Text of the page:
Metro has announced that it will be installing more than 2,000 mask dispensers on board of their trains and buses, Metro Micro vehicles, and at Metro Rail stations. 


This week the agency will be installing 500 dispensers, and another 500 in the week to come. One Twitter user shared a picture of the dispenser already installed. 


Both Metro and the U.S. Centers for Disease Control and Prevention require riders to wear face masks on public transit. As the agency wrote on their website, Metro is installing the dispensers “to make it easier for riders who may have forgotten or misplaced their mask.” The masks will be available for anyone who needs one, and the dispenser will reportedly be replenished daily.


Moreover, “Metro has also stepped up cleaning of buses and trains and is working to ensure adequate ventilation on its vehicles,” the agency wrote on their website. Scientists have said public transit is one of the most COVID-safe places to be outside the home. Many scientific studies have reassured people that it’s largely safe to take public transportation given that many public transit vehicles are relatively uncrowded, well-ventilated, and usually not the site of the kind of loud conversations that can accelerate the spread of airborne particles. Also, the fact that most transit agencies are requiring personal protective equipment to passengers also factors in.


Some scientists also think that most intra-urban public transit trips are too short for passengers to inhale the high concentration of aerosols necessary for virus transmission. Some epidemiologists even think that shared car services, such as Uber and Lyft, may be more dangerous than mass modes.


Recently, President Joe Biden signed the $1.9 trillion American Rescue Plan Act of 2021, which includes $30.5 billion for the transit industry, as well as $1.7 billion for Amtrak. The act (H.R. 1319) passed in the House with a vote of 220 – 211. The American Public Transportation Association (APTA) said the legislation provides transit agencies critical emergency funding that will allow their services to continue to serve communities throughout the nation. 


The Executive Director of the agency, Michael Pimental, noted that public transit was badly impacted by the COVID-19 pandemic, facing unprecedented budget deficits caused by depressed ridership, reduced sales tax and fare revenues, and the high cost of implementing health and safety measures designed to keep our workers and riders safe. As seen in Los Angeles, all of this caused transit agencies to slash service, delay capital improvements and furlough employees at the start of the pandemic. “This funding is critical to a balanced and equitable economic recovery, to our quality of life and to achieving our state’s ambitious environmental goals,” he said.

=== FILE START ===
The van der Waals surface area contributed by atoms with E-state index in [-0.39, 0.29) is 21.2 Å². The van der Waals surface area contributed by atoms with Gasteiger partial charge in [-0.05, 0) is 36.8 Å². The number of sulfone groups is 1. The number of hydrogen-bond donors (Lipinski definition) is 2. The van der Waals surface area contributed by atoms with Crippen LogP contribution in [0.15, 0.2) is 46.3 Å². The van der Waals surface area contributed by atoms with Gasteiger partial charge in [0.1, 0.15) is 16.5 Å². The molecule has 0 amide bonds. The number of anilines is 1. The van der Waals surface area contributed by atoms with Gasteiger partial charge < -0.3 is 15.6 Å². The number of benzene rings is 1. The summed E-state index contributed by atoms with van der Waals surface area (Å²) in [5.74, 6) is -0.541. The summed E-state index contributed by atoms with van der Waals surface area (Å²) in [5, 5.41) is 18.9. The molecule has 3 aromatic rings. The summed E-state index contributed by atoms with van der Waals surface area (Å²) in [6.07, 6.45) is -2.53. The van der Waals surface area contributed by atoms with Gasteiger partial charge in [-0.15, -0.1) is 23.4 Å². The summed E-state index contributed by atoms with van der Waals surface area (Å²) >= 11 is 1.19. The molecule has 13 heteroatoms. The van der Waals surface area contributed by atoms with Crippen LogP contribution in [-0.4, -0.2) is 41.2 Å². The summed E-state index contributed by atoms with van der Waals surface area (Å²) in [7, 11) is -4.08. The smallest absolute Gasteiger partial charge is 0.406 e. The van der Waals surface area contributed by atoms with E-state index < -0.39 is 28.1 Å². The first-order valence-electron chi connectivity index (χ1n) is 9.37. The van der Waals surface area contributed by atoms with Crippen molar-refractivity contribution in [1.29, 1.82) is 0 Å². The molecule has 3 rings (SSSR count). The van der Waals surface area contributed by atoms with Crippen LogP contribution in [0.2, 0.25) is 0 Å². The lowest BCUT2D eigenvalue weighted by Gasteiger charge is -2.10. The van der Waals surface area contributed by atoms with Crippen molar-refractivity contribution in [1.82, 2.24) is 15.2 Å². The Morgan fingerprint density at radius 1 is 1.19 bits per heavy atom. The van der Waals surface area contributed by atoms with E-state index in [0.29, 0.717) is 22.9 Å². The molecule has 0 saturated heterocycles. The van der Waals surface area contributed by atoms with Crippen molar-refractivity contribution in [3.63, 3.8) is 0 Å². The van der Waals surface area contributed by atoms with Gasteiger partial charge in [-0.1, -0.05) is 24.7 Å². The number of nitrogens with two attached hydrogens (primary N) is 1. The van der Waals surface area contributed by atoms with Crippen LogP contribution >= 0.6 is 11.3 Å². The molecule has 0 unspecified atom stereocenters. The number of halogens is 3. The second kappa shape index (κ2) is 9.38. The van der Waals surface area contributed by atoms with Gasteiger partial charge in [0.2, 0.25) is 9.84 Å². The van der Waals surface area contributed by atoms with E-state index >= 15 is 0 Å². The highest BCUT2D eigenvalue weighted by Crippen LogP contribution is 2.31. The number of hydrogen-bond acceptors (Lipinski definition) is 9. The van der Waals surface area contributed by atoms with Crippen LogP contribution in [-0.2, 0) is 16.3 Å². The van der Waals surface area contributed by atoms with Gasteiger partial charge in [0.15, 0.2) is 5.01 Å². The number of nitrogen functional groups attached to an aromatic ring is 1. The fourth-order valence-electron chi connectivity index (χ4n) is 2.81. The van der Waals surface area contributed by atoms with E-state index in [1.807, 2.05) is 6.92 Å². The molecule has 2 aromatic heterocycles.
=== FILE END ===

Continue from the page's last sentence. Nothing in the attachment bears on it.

Moreover, the LA Metro board of directors recently voted to spend millions of dollars to restore transit service that had been slashed throughout the pandemic. Because of it, the agency undertook different cost-saving measures, most notably cutting bus service by 20% in Sept. 2020, which riders spoke out against. As COVID spiked, Metro ridership reportedly declined from a high of 615,000 in Oct. to 475,000 in Dec., but it began rebounding in Jan.


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Neama Rahmani is the President and co-founder of West Coast Trial Lawyers.

Neama graduated from UCLA at the age of 19 and Harvard Law School at the age of 22, making him one of the youngest graduates in the 200-year history of the…

Neama Rahmani is the President and co-founder of West Coast Trial Lawyers.

Neama graduated from UCLA at the age of 19 and Harvard Law School at the age of 22, making him one of the youngest graduates in the 200-year history of the law school. Upon graduation, Neama was hired by O’Melveny & Myers, the largest law firm in Los Angeles, where he represented companies such as Disney, Marriott, and the Roman Catholic Church.

But Neama wanted to help ordinary people, not corporations, so he joined the United States Attorney’s Office, where he prosecuted drug and human trafficking cases along the United States-Mexico border. While working as a federal prosecutor, Neama captured and successfully prosecuted a fugitive murderer and drug kingpin who had terrorized Southern California and was featured on “America’s Most Wanted.” Neama was then appointed to be the Director of Enforcement of the Los Angeles City Ethics Commission, an independent watchdog that oversees and investigates the elected officials and highest level employees of the City of Los Angeles, including the Mayor and City Council. He held that position until becoming a trial lawyer for the people.

Neama has extensive trial experience. He has led teams of more than 170 attorneys in litigation against the largest companies in the world. Neama has successfully tried dozens of cases to verdict as lead trial counsel, and has argued before both state and federal appeals courts. Over the course of his career, Neama has handled thousands of cases as attorney of record and has helped his clients obtain more than $1 billion in settlements and judgments.